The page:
Cali had served 16 months in prison following a 2008 extortion conviction.

US media reported the 53-year-old's death marked the first murder of a New York mob boss in 34 years, since the death of Paul Castellano - another Gambino family boss - by order of John Gotti.

Following Castellano's murder, Gotti headed the Gambino family until his incarceration for conspiracy and murder in 1992. Gotti died in prison in 2002.

The Gambino family is one of the New York's five historic Italian mafia families - along with the Genovese, Lucchese, Colombo and Bonanno families. According to local media in New York, Cali took the helm of the family in 2015, replacing Domenico Cefalu.

Not listing Masood Azhar as terrorist against regional stability, peace: US

WASHINGTON, March 12: Jaish-e-Mohammed chief Masood Azhar meets the criteria to be designated as a global terrorist and not doing so is against regional stability and peace, the US said Tuesday on the eve of the UN Security Council making a crucial decision in this regard.

The JeM, headed by the 50-year-old Azhar, carried out many terror strikes in India and was involved in the attack on Parliament, the Pathankot air force base, army camps in Jammu and Uri, and the latest suicide attack on CRPF in Pulwama which claimed the lives of 40 personnel.

In the aftermath of the February 14 attack in Pulwama, three permanent members of the UNSC – the United States, Britain and France – have moved a resolution to designate Azhar as a global terrorist.

Several previous attempts by these three countries inside the UN Security Council were blocked by China, the all-weather ally of Pakistan.

China, which is one of the five veto-powered members of the Security Council, so far has been asserting that there is not enough evidence against Azhar to designate him as a global terrorist.

Amidst a mounting global outrage in the wake of the Pulwama attack that led to a flare-up in tensions between India and Pakistan, US, Britain and France hope that Beijing would act wisely and would not oppose their move this time to designate Azhar as a global terrorist.

On the eve of the crucial decision by the UN Security Council, the Trump Administration on Tuesday made it clear that there is enough evidence against Azhar to designate him as a global terrorist.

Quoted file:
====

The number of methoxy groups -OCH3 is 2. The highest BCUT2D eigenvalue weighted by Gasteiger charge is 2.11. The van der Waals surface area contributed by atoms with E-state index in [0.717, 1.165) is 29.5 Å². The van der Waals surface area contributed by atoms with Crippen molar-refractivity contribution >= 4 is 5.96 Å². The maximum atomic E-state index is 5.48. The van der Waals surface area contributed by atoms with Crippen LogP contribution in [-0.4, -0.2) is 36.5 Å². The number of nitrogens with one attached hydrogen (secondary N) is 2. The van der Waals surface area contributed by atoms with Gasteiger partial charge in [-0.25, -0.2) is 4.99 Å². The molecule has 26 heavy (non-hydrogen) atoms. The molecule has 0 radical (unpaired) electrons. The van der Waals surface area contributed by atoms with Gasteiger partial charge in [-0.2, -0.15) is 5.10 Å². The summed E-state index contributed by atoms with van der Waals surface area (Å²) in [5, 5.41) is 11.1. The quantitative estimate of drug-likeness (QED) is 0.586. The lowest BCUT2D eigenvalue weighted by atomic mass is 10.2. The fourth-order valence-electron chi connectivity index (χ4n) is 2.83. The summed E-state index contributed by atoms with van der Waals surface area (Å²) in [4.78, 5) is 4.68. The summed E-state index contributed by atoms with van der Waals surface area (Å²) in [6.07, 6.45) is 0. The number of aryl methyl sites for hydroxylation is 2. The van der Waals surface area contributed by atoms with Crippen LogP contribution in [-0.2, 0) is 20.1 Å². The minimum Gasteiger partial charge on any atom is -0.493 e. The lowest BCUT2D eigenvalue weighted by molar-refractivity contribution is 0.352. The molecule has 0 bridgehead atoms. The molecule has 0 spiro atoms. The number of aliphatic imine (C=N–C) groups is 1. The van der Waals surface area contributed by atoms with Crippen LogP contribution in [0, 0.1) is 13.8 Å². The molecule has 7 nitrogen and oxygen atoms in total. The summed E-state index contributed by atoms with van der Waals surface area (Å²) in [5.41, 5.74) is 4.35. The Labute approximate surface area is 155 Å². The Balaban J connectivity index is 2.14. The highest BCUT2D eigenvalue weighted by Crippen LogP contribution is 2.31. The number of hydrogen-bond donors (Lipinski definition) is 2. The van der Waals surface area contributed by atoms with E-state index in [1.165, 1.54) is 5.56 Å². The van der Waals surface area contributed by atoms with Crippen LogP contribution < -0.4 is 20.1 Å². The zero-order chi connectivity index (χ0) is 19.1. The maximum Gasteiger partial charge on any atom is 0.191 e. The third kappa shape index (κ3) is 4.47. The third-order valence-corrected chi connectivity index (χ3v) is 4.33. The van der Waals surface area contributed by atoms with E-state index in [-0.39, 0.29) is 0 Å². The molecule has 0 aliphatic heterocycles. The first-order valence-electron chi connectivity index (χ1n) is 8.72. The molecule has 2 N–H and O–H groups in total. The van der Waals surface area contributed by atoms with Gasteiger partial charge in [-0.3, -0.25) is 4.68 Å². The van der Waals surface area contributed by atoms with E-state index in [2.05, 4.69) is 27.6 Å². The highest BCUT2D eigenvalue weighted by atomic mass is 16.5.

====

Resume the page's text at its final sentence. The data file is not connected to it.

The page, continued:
“Azhar is the founder and the leader of the JeM, and he meets the criteria for designation by the United Nations,” State Department Deputy Spokesperson Robert Palladino told reporters at his daily news conference.

The JeM, he said, has been responsible for numerous terrorist attacks and is a threat to regional stability and peace.

The US and India work closely together on counterterrorism efforts, and that includes at the United Nations, he added, noting that their views on the Jaish-e-Mohammed and its founder are well known.

However, he refrained from making a direct comment on the deliberations inside the UN on this issue.

“The United Nations Sanctions Committee, their deliberations, are confidential, and as such we don’t comment on specific matters, but we’ll continue to work with the Sanctions Committee to ensure that the designation list is updated and accurate,” Palladino said.

“The United States and China share a mutual interest in achieving regional stability and peace, and that a failure to designate Azhar would run counter to this goal,” Palladino said in response to a question on previous successful attempts by China to block the UN designation of Azhar.

US, India ask Pakistan to take ‘concerted action’ to dismantle terror network

By Deepak Arora

WASHINGTON, March 11: India and the United States on Monday agreed that Pakistan needs to take concerted action to dismantle the terrorist infrastructure and to deny safe haven to all terrorist groups in its territory.